On Wednesday evening, the NCAA Division I Council approved a six-week practice period that will take place later this summer. This was something that we expected could be coming sometime this offseason around college football after a majority of the teams around the country were forced to cancel spring practice due to the coronavirus pandemic.
According to Inside Carolina, the first phase of this six-week workout period will begin on July 12th and last through July 22nd. This phase will be a time where players will put in eight combined hours in the weight room and film study in each of those two weeks. A maximum of two hours each week can be spent in the film room. During that time, the players will not be able to interact with the coaching staff.
After that, the team will enter into the second phase, a two-week period that will span from July 23rd to August 5th. During that time, the coaching staff will be able to interact with the players, as the team will spend six hours per week both on the field in walk-throughs and six hours in meetings. The other eight hours of each week will be spent in the strength and conditioning programs, adding up to a total of 20 hours of “countable athletically related activities.” This period will require each player to take at least two days off during the fourteen day phase.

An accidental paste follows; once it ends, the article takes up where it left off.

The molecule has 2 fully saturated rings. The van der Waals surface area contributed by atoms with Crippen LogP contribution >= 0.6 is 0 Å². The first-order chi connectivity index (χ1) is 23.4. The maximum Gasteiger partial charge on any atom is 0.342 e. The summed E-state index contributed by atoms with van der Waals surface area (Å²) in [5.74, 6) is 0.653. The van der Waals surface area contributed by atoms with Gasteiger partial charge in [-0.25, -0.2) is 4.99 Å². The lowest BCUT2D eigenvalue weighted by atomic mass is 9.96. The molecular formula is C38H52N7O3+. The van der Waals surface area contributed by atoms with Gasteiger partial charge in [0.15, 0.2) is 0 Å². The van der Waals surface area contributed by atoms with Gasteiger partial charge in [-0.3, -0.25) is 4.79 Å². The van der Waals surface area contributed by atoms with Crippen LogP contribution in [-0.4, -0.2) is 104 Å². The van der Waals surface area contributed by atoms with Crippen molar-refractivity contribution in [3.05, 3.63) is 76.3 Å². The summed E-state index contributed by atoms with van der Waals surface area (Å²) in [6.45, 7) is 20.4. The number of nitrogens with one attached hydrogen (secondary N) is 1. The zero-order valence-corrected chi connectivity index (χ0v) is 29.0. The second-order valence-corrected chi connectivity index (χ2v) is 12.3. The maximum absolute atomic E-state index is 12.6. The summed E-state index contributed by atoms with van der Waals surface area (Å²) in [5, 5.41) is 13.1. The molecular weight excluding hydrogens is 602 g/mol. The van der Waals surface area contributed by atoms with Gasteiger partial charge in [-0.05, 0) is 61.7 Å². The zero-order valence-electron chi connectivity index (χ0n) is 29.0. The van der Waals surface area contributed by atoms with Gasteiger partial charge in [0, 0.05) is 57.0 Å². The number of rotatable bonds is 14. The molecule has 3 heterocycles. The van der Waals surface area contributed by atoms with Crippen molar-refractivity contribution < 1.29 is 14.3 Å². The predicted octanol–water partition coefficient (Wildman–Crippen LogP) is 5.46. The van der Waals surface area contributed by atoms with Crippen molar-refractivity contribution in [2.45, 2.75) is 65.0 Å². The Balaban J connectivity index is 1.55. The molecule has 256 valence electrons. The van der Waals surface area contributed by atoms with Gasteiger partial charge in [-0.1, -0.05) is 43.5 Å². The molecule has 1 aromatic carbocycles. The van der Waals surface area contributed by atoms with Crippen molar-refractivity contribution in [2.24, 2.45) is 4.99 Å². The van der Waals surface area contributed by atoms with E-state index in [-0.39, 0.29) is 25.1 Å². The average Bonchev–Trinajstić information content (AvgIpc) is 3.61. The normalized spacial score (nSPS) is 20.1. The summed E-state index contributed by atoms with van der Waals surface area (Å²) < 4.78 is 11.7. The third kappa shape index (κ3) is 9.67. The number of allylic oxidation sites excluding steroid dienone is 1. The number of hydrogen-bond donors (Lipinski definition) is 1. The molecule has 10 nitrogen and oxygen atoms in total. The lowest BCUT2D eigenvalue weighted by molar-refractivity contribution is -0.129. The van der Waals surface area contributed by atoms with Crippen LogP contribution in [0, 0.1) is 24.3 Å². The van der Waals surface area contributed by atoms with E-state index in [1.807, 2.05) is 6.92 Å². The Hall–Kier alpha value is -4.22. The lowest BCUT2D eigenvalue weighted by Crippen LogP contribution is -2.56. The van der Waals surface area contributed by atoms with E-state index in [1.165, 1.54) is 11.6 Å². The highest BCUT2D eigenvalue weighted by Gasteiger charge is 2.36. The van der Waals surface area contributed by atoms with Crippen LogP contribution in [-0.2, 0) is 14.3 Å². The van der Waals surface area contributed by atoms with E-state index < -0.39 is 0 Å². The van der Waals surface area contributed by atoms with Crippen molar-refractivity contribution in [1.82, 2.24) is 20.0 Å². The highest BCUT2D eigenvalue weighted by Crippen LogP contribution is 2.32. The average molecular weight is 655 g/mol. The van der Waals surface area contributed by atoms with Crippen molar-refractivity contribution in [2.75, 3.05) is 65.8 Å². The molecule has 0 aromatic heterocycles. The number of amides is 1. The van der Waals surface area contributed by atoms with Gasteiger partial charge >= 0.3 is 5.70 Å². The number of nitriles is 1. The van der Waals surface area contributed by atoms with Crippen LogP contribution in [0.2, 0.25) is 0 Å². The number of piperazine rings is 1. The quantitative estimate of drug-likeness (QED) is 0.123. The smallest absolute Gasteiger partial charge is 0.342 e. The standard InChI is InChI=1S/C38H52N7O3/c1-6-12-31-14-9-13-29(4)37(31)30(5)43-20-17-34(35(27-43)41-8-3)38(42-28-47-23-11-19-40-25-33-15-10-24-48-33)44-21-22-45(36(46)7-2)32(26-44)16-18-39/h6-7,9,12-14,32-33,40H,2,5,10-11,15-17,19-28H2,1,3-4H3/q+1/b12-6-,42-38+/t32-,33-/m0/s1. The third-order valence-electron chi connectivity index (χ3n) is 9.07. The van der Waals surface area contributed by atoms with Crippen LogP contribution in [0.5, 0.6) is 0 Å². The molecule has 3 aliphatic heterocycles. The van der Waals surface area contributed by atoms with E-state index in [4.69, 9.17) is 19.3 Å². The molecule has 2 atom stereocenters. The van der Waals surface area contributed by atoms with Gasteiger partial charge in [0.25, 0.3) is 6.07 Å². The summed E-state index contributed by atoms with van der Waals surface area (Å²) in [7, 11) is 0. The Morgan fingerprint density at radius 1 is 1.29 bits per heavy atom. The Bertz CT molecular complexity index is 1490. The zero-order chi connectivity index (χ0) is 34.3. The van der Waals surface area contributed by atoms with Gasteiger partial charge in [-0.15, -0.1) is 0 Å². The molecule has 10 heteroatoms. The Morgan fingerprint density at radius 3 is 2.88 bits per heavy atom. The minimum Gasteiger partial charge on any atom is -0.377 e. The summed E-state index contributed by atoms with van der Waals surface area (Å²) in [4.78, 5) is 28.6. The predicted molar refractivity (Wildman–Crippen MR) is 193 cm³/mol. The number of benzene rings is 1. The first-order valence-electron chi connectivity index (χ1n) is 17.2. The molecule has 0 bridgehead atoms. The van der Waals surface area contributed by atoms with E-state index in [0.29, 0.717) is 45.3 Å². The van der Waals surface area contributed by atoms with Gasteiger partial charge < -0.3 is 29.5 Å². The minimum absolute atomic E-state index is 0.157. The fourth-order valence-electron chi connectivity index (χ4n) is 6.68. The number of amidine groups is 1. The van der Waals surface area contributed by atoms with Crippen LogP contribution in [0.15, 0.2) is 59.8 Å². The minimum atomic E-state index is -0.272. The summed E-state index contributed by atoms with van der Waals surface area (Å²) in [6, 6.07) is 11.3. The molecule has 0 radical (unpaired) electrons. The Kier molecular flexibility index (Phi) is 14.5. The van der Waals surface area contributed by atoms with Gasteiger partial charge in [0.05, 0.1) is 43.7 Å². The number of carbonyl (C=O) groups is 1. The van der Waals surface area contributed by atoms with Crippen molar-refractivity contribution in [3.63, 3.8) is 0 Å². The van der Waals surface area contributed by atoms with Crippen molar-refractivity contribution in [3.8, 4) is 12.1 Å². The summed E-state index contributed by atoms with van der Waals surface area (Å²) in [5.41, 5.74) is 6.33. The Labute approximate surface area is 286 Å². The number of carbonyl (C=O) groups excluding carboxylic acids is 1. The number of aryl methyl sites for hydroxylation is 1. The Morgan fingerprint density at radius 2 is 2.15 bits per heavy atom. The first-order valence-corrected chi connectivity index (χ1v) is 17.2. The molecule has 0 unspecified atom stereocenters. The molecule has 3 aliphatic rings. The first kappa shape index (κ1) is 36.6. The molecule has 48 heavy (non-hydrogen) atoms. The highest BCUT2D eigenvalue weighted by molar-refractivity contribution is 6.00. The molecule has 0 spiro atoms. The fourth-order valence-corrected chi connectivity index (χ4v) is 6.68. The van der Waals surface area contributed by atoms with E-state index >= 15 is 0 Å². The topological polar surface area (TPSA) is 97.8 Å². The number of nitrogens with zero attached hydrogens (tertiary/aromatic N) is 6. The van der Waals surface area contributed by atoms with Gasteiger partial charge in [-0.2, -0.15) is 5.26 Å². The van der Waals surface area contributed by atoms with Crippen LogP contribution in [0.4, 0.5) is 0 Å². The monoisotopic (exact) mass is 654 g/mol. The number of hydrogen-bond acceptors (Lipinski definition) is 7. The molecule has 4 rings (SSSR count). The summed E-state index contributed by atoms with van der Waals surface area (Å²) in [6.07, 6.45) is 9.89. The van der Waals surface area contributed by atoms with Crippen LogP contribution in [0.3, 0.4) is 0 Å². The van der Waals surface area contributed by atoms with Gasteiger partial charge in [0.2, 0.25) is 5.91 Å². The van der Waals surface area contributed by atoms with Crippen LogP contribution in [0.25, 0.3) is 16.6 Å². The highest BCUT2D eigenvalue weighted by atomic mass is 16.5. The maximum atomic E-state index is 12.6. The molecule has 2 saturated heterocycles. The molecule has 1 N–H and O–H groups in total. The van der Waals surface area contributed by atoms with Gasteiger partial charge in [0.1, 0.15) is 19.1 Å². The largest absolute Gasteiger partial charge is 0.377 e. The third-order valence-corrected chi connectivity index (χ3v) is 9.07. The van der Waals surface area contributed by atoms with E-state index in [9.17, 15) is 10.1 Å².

Once the second phase is over, the expectation is that the Tar Heels will head straight into fall camp, which, as of right now, is expected to begin the day after the second phase concludes. As of right now, the fall camp schedule is still set to run its normal course leading up to the Tar Heels September 4th meeting with Central Florida to open the season.
This six-week workout period has some major effects on a few groups of players around the team. The return to campus is huge for all of the freshmen, who now have a chance to get on campus and add some weight while also gaining some familiarity with the playbook ahead of fall camp.
This period is also big for players at positions like backup quarterback and starting cornerback which will see important battles take place later in the summer. While you won’t be able to determine a whole lot during this time, this could give the staff something to go off of instead of having to go into fall camp completely neck-and-neck.
The group it will help the most, though, is the players that are in the midst of rehabbing from injury. Some of the guys haven’t quite had the access to the equipment necessary to continue their rigorous rehab during this time, but arriving back on campus will allow these guys to continue rehabbing the way they need to to get back full health.
Wednesday’s decision by the NCAA Division I Council is a huge step in the right direction towards having football this fall. There is still a chance that the season could eventually be delayed or postponed, but as of right now, all of the moves from the NCAA suggests they are doing everything they possibly can make this 2020 season happen in the fall.